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Americans and Europeans--Dancing in the Dark: On Our Differences and Affinities, Our Interests, and Our Habits of Life

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Publication Date: August 2007

Publisher(s): Hoover Institution on War, Revolution, and Peace

Author(s): Dennis L. Bark

Topic: Culture and religion (Culture and civilization)
International relations (International relations)
Social conditions (Social values)

Keywords: American and European relations; self-government


The once rock-solid relationship between Europeans and Americans--based on common interests, shared values, trust, affection, and respect--is fading away, to be replaced by criticism and dissension. Why is this happening? And why does it matter? In Americans and Europeans--Dancing in the Dark, Dennis Bark offers an in-depth examination of the deteriorating relationship between America and Europe: our differences and affinities, the reasons behind our conflicts, and the future of our alliance.

Our differences, Bark reveals, are not of principle but of practice, shaped by our different histories. He focuses on what he calls the essential difference between us: America was built from the ground up, whereas Europe was built from the top down. That is, America was built by immigrants who eschewed the social, political, and economic practices they had always resented. Their purpose was to form their own government themselves, from the ground up. Europe, on the other hand, was built by those who enjoyed privilege and who had much to gain from participating in government rule from the top down. This difference, Bark shows, is profound because it marks our history, shapes our views of the world, and continues to affect how Europeans and Americans conduct their private and professional lives.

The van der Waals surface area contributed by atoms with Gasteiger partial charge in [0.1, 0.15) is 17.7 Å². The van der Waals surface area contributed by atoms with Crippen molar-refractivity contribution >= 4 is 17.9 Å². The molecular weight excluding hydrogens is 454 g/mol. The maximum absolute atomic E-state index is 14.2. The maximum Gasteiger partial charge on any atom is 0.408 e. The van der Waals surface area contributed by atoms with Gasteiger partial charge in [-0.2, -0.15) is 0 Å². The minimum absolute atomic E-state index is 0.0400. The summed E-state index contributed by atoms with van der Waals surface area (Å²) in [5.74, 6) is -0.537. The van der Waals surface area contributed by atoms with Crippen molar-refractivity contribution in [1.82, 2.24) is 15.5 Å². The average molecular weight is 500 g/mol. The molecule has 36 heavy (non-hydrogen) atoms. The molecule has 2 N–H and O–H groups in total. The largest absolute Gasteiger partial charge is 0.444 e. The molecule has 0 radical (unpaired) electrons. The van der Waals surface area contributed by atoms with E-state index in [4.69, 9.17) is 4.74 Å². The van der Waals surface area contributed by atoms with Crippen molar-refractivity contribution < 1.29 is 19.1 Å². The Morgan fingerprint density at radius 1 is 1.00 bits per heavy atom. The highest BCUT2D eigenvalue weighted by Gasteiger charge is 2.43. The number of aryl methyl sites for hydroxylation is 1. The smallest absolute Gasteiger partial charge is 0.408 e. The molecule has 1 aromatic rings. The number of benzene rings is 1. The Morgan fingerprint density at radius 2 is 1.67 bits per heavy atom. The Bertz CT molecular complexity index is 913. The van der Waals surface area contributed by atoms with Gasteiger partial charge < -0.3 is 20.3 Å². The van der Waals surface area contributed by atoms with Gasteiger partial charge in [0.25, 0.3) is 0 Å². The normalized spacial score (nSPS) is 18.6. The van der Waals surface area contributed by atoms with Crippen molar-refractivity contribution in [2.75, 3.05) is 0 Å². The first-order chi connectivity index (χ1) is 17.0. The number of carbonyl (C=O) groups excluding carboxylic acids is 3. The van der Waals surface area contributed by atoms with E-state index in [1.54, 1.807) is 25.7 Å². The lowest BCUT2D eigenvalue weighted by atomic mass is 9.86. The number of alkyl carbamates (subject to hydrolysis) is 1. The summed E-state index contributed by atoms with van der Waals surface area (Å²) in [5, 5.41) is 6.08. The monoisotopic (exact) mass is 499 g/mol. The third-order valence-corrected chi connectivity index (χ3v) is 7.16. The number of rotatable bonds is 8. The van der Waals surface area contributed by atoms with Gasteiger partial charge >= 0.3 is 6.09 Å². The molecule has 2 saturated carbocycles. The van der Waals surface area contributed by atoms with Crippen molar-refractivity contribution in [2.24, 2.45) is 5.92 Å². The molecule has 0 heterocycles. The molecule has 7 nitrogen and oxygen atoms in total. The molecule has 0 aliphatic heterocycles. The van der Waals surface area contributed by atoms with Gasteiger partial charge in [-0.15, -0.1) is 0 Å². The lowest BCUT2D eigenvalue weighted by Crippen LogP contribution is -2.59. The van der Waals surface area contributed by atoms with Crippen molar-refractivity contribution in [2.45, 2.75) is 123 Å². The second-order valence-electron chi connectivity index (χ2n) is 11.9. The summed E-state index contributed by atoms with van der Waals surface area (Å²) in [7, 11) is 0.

The European-American relationship, the author ultimately concludes, is unique and irreplaceable. To let it unravel would be unthinkable, and to let it come apart would have disastrous consequences for all of us.


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